impact-oriented programming

impact-oriented programming




  • Tel Aviv University
  • Ministry of Defense
  • Introduction to Information Security
  • Google
  • Magic Leap
  • SFERA, All Things Urban, and more

the motivation

  • Why make a workshop? Advanced System Design has a project bigger than most
  • Except...
  • A good friend of mine studies neuroscience here in Tel Aviv university
  • Their digital infrastructure is… bad
  • Why not help, instead of building a toy project?

The Inspiration

  • So then, the visual language is superheroes
  • You have superpowers — use them for good
  • Like the Null Pointress
  • (I put way too much effort into this workshop)
  • (I expect you to, too :-)


  • Lesson 1 — Abstracts
    • Input
    • Process
    • Output
  • Lesson 2 — Concretes
    • Workflow
    • Platforms
    • Empathy


  • 12/03, 15:00–17:00 Lesson 1
  • 19/03, 15:00–17:00 Lesson 2
  • 24 students / 6 projects, so a team of 4 students per project
  • I assembled the teams and matched the projects under various constraints
  • If two of you still want to swap, let me know
  • 22–26/03 Meet the client
  • 03–07/05 Demo day
  • 21–25/06 Handoff
  • Bi-weekly (online) status reports
  • 23/04, 15:00-17:00 Knowledge exchange


  • Communication via email and Hangouts
  • Slides, tutorials and other documents via gSuite
  • Version control via GitHub
  • Deployment via Google Cloud Platform
  • $50 cloud credit here!
  • Use your email
  • Lesson screencasts for people who can't attend


  • Effective Altruism
  • Platforms vs. Solutions
  • The Grand Abstraction

effective altruism

  • A really nerdy way to do good
  • No, seriously
  • Every dollar you donate in the US is worth less than in Africa
  • GiveWell really shines here
  • But what's more impactful than your money is your time
  • Take education, for example
  • Access ⭑ Infrastructure ⭑ Pedagogy ⭑ Management
  • Key lessons: be pragmatic and measure what matters
  • Optimizing anything but the bottleneck is suboptimal
  • 80,000 Hours is the best* career advice you'll ever get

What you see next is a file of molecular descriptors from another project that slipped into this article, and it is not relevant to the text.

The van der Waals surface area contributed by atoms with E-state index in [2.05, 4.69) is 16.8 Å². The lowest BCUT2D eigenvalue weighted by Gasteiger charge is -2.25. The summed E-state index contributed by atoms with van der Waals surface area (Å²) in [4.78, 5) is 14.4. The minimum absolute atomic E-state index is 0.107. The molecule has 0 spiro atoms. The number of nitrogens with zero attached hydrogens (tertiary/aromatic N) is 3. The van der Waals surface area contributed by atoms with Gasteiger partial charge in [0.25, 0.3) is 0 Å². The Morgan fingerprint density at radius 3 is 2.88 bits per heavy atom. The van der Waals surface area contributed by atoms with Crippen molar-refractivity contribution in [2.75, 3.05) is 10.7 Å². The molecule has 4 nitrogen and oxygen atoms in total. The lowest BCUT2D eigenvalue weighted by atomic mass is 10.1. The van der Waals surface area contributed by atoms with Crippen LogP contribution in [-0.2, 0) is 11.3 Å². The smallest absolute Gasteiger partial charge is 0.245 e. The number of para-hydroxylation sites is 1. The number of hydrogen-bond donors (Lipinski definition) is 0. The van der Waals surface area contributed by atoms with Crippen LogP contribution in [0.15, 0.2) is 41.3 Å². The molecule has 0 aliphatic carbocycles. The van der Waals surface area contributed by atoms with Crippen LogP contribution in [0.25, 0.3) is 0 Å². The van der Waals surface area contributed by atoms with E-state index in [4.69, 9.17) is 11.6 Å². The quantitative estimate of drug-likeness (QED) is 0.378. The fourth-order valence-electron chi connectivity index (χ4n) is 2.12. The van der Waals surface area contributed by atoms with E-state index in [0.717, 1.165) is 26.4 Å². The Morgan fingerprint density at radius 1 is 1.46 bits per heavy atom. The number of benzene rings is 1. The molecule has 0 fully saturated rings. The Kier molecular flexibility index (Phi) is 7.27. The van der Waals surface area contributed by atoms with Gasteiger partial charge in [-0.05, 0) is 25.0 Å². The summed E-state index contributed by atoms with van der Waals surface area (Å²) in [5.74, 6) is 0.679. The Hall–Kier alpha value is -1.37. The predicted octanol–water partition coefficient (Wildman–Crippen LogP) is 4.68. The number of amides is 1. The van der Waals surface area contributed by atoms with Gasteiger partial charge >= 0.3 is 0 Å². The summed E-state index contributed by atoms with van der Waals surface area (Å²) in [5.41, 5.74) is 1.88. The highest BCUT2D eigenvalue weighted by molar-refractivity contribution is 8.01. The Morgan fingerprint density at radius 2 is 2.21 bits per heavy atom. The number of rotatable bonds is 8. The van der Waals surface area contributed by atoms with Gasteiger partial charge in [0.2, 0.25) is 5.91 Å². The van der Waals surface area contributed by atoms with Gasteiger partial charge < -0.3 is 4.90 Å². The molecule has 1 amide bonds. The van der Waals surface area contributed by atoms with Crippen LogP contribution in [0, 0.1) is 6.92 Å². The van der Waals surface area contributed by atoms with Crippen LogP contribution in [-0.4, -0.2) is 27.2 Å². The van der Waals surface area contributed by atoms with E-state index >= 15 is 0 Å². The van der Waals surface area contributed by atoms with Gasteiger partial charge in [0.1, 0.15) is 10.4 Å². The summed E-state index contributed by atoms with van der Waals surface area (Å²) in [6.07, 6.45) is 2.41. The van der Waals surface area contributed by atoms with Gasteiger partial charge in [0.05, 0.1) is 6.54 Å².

platforms vs. solutions

  • So we're data-driven and effective; that's good
  • But that only accounts for the past; for what we already know
  • What about the future? What we don't know yet?
  • Humans are notoriously bad at predicting the future
  • Don't build a solution for an uncertain market
  • Instead, build a platform for generating new solutions
  • When the future arrives, you'll be ready
  • This doesn't come instead of a healthy, agile approach
  • The design and the strategy are complementary

Platform Design

  • How hardcoded are your logics?
  • On one hand, you can build your system as a monolith
  • On the other, you can build it as interchangeable modules
  • How coupled are your interface and your implementation?
  • Your tech is definitely good for now
  • But can your system adapt to change (e.g. scale)?
  • How hardcoded are your utilities?
  • Are they developed as part of the system and rely on it?
  • Or are they developed separately, as external libraries?

Platform Strategy

  • However, we don't want to build a platform in a vacuum
  • First, because we must deliver some solution, or die
  • Second, because who's to say we got the problem right
  • Waterfall vs. Agile development
  • Requirements → design → implementation → deployment
  • Or, small iteration thereof
  • Of course, the first iterations will be "quick and dirty"
  • MVP — minimum viable product
  • But then we iterate and calibrate according to reality

the grand abstraction

  • Most problems have a similar structure (and a similar solution)
  • Collecting some input
  • App data ⭑ sensor data ⭑ web crawling
  • Processing said input
  • Parsing ⭑ analysis ⭑ storage
  • Emitting some output
  • APIs ⭑ CLIs ⭑ GUIs
  • Key lessons: decouple and disaggregate your systems
  • Build for the future, not for the present